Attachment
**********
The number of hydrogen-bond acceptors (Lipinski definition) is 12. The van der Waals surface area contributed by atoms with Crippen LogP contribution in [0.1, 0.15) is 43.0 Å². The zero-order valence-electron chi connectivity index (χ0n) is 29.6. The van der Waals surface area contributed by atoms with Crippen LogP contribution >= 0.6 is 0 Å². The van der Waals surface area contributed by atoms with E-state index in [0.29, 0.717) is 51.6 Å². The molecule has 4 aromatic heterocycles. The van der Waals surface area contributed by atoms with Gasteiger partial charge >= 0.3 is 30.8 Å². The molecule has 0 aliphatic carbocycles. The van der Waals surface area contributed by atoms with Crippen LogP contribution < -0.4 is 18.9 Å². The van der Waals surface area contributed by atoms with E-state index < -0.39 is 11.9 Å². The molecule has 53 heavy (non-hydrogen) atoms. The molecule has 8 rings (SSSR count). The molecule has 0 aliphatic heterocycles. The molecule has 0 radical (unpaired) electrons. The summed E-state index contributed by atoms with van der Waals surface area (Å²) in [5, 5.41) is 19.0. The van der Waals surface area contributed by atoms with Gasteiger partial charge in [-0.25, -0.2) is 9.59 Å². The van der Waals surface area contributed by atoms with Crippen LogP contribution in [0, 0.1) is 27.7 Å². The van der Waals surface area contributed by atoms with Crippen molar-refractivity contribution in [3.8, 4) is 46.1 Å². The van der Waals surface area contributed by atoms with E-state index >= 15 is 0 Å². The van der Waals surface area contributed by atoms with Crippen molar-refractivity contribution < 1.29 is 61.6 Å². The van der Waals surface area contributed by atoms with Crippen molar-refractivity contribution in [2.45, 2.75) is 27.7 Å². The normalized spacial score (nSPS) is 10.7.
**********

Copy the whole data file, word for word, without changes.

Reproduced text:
The number of hydrogen-bond acceptors (Lipinski definition) is 12. The van der Waals surface area contributed by atoms with Crippen LogP contribution in [0.1, 0.15) is 43.0 Å². The zero-order valence-electron chi connectivity index (χ0n) is 29.6. The van der Waals surface area contributed by atoms with Crippen LogP contribution >= 0.6 is 0 Å². The van der Waals surface area contributed by atoms with E-state index in [0.29, 0.717) is 51.6 Å². The molecule has 4 aromatic heterocycles. The van der Waals surface area contributed by atoms with Gasteiger partial charge >= 0.3 is 30.8 Å². The molecule has 0 aliphatic carbocycles. The van der Waals surface area contributed by atoms with Crippen LogP contribution < -0.4 is 18.9 Å². The van der Waals surface area contributed by atoms with E-state index < -0.39 is 11.9 Å². The molecule has 53 heavy (non-hydrogen) atoms. The molecule has 8 rings (SSSR count). The molecule has 0 aliphatic heterocycles. The molecule has 0 radical (unpaired) electrons. The summed E-state index contributed by atoms with van der Waals surface area (Å²) in [5, 5.41) is 19.0. The van der Waals surface area contributed by atoms with Gasteiger partial charge in [-0.25, -0.2) is 9.59 Å². The van der Waals surface area contributed by atoms with Crippen LogP contribution in [0, 0.1) is 27.7 Å². The van der Waals surface area contributed by atoms with Crippen molar-refractivity contribution in [3.8, 4) is 46.1 Å². The van der Waals surface area contributed by atoms with E-state index >= 15 is 0 Å². The van der Waals surface area contributed by atoms with Crippen molar-refractivity contribution < 1.29 is 61.6 Å². The van der Waals surface area contributed by atoms with Crippen molar-refractivity contribution in [2.45, 2.75) is 27.7 Å². The normalized spacial score (nSPS) is 10.7.